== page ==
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Canon PowerShot G15 Digital Camera Review$499.99
Every camera sharpens its JPEG images in-camera to some degree. Some models are transparent about it, giving you a sharpness scale for each "picture mode," while others can be sneaky. Like most other things in life, software sharpening is acceptable in moderation, but lately we've noticed an unfortunate epidemic of oversharpening sweeping the industry.
What does oversharpening look like? Well, it tends to show up most prominently as a dark line around high-contrast objects, almost as if someone has outlined them with a felt tip pen. Recent cameras like the Samsung EX2F and Canon's own ELPH 110 HS have recorded sky-high oversharpening figures in our lab testing, ranging as high as 150% of normal. The PowerShot G15 doesn't quite reach those heights, but it still hits about 130% at its worst, resulting in high contrast edges that look distinctly unnatural.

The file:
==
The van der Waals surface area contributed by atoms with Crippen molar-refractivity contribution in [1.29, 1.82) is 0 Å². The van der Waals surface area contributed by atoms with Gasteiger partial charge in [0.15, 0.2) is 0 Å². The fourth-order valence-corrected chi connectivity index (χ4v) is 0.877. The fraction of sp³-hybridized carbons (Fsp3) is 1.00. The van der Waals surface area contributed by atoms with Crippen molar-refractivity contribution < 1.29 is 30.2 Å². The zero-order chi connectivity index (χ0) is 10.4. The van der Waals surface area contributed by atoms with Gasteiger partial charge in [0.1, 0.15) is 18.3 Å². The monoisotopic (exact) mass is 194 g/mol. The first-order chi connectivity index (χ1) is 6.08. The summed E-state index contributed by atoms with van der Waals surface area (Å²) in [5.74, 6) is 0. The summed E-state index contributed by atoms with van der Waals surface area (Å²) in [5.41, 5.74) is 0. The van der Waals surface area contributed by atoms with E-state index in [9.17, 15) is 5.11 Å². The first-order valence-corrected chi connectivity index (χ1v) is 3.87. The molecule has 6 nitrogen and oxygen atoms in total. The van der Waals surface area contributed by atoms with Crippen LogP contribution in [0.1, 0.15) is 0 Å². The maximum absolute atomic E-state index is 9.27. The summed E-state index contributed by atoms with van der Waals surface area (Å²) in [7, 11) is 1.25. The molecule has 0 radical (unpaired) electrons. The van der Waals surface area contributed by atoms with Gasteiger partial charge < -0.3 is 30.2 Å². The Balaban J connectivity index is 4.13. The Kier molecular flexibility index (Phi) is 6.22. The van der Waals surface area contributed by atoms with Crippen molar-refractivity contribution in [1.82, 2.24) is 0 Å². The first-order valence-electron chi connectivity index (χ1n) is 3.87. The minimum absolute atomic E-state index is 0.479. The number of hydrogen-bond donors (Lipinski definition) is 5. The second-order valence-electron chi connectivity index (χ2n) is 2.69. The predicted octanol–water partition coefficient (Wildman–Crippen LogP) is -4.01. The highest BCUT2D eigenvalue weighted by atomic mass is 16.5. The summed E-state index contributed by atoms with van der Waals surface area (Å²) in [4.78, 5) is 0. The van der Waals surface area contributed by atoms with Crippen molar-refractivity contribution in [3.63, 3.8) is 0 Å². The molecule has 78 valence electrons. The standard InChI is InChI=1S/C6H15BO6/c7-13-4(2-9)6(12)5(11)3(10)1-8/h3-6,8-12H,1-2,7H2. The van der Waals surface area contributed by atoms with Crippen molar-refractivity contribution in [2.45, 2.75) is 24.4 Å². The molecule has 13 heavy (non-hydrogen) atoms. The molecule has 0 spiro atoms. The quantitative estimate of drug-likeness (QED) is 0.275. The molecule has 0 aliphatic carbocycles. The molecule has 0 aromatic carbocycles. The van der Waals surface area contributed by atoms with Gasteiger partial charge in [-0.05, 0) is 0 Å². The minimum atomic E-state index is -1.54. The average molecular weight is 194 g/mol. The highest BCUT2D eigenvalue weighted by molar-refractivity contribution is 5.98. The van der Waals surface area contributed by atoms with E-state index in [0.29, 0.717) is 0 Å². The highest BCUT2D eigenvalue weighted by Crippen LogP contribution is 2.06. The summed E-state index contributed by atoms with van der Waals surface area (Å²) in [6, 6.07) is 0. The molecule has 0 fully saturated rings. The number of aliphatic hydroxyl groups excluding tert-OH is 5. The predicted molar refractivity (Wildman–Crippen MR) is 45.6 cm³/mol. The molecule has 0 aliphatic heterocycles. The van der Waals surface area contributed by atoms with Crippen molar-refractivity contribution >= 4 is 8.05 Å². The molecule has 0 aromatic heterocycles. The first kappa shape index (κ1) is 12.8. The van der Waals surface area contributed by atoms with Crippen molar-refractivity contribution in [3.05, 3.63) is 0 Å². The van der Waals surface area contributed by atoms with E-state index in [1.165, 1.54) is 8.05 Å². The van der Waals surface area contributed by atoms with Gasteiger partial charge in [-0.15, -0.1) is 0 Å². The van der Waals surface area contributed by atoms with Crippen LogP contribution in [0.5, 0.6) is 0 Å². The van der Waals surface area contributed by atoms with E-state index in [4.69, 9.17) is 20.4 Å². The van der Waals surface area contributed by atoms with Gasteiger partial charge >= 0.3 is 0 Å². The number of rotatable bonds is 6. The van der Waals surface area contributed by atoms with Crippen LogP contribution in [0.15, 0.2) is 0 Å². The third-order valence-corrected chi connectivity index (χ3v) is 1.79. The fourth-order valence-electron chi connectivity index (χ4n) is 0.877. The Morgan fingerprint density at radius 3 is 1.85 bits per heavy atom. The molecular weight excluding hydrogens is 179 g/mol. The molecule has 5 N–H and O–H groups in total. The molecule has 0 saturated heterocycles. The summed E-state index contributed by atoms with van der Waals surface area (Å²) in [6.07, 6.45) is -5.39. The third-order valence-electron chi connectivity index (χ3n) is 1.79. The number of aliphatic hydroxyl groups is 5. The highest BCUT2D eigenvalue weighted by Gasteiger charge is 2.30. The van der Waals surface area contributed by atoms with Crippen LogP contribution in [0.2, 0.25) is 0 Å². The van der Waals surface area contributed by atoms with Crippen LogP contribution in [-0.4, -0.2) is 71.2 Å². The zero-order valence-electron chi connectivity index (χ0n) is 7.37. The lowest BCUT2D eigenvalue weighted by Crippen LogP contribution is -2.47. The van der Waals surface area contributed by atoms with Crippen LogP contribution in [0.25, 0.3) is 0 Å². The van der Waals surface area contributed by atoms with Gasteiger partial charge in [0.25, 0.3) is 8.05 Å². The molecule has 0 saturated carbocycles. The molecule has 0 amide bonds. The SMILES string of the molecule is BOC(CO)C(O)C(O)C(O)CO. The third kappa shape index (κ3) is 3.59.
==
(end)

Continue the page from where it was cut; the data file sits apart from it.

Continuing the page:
And that's a shame, since the sensor and lens combination is pretty darn good anyway. Sharpness remains high if not exceptional across the frame, regardless of focal length or aperture. It definitely falls off a bit wide open at f/1.8 and full wide angle, and it's not superb at the narrowest aperture of f/8 at any focal length, but it's good just about everywhere.
If you want to avoid the effects of oversharpening and take advantage of the G15's natural capabilities, we strongly suggest either shooting RAW or setting up a custom My Colors setting with the sharpness slider cranked all the way down. While we did not test this latter suggestion, we suspect it would give you far less oversharpening than any of the default My Colors modes, including Off and Natural. More on how we test sharpness.